Monday, April 28, 2008


I had a customer ask me to make a roasted red pepper and asparagus bisque the other day. What is a bisque, you say? Well, the classic definition is "a thick, creamy, highly-seasoned soup of French origin, classically of pureed crustaceans." However, a vegetable bisque is not made of crustaceans. It is simply a thickened puree of vegetable. Why then is it called a bisque? I guess it sounds much more elegant than "cream of vegetable." Regardless of the terminology, I was asked to produce the roasted red pepper and asparagus bisque so I obliged.

Now, in my opinion, the flavor of the roasted red peppers would have overpowered the subtle flavor of the asparagus. Asparagus has a mild flavor in comparison to red capsicums. So, I elected to make two separate soups and serve them in the same bowl.

Furthermore, I decided to take the flavors in two different yet complimentary directions. The red pepper soup was sweetened with a little sugar in order to enhance the sweetness of the peppers, and the asparagus soup was lifted with a little lemon juice to give it a bit of acidity.

All of this analysis is hot air I suppose, but I wanted the two soups to have a taste very distinct from one another. This was important considering that they were being served in the same bowl, and spoon for spoon, they had to be distinct and complimentary. Not only did the tastes have to be complimentary, the colors had to be complimentary as well. Green and orange are complimentary colors on the color wheel so they were perfect for one another. You see...interior design principles at work in the kitchen!!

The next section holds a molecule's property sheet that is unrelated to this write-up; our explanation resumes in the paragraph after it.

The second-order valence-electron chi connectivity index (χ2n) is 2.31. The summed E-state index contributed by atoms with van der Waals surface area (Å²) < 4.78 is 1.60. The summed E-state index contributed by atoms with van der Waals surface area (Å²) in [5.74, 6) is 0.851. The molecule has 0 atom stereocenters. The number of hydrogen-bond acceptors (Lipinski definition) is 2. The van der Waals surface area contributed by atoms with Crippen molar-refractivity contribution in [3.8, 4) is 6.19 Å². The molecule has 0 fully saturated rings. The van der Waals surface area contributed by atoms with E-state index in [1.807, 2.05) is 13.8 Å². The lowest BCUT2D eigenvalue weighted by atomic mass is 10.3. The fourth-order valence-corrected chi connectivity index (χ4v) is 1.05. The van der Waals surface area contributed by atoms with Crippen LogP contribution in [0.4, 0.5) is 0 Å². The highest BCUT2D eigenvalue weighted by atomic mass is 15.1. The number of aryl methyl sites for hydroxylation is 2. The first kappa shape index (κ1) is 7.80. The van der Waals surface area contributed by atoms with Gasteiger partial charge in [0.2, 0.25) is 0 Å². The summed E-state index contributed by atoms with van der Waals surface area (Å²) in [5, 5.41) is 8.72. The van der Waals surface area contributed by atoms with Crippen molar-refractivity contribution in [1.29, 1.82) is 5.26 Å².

In dealing with the asparagus soup, it was important to remember that the chlorophyl is destroyed by heat. This means that if you overheat a soup (or vegetable for that matter) that is green, it will lose its brilliant color. So in order to dazzle the eye with a nice flash of green, the soup was heated until the asparagus was just el dente and then it was pureed immediately and cooled rapidly in an ice bath. As you can see, the color is good!

Both soups were thickened only with the vegetables and aromatics they were made with; there were no thickeners used. I wanted the simple, clean flavors of the vegetables to shine through with as little competition as possible. Also, thickeners tend to "muddy" things up a bit. So, the soups were pureed in a high speed blender until super smooth and frothy and the consistencies were adjusted with stock. Then they were seasoned and finished with a bit of whipping cream.

So, in cooking these soups, I kept things simple really. The vegetables speak for themselves and were treated with respect for their unique characteristics and flavors. A lot of talk about something so elementary, but the basics are the building blocks of fine cooking and what can be more basic than making soups from fresh vegetables? Peeling potatoes I suppose!


Sheena said...

That looks so delightful!! Mmmm

Plus, you called it a red capsicum... I was floored when I heard that term here in Australia.. they think a red pepper is just obsanity! He he! I remember the first time I went to Subway here (my first meal in Australia) and asked for Green Pepper and got the wildest reaction! I understand it to be capsicum now!

Livingston Cooks said...

It's a botanical term.

Anonymous said...

What are aromatics? Are they spices? If so, what spices did you use for this soup?

-Thank you.

Livingston Cooks said...

Aromatics are the flavor builders in a soup. In many cases we add ingredients such as onion, leek, celery, carrot and garlic to a soup as well as the primary ingredients (say, chicken, noodles and other vegetables in chicken noodle soup)to build flavors.

In French cooking, the aromatics are known as "mirepoix" which is a blend of onion, leek, carrot and celery. It is the backbone of French cuisine.

In these two soups, no spices were used. Fresh herbs were pureed into the soups in the blender after they were cooked.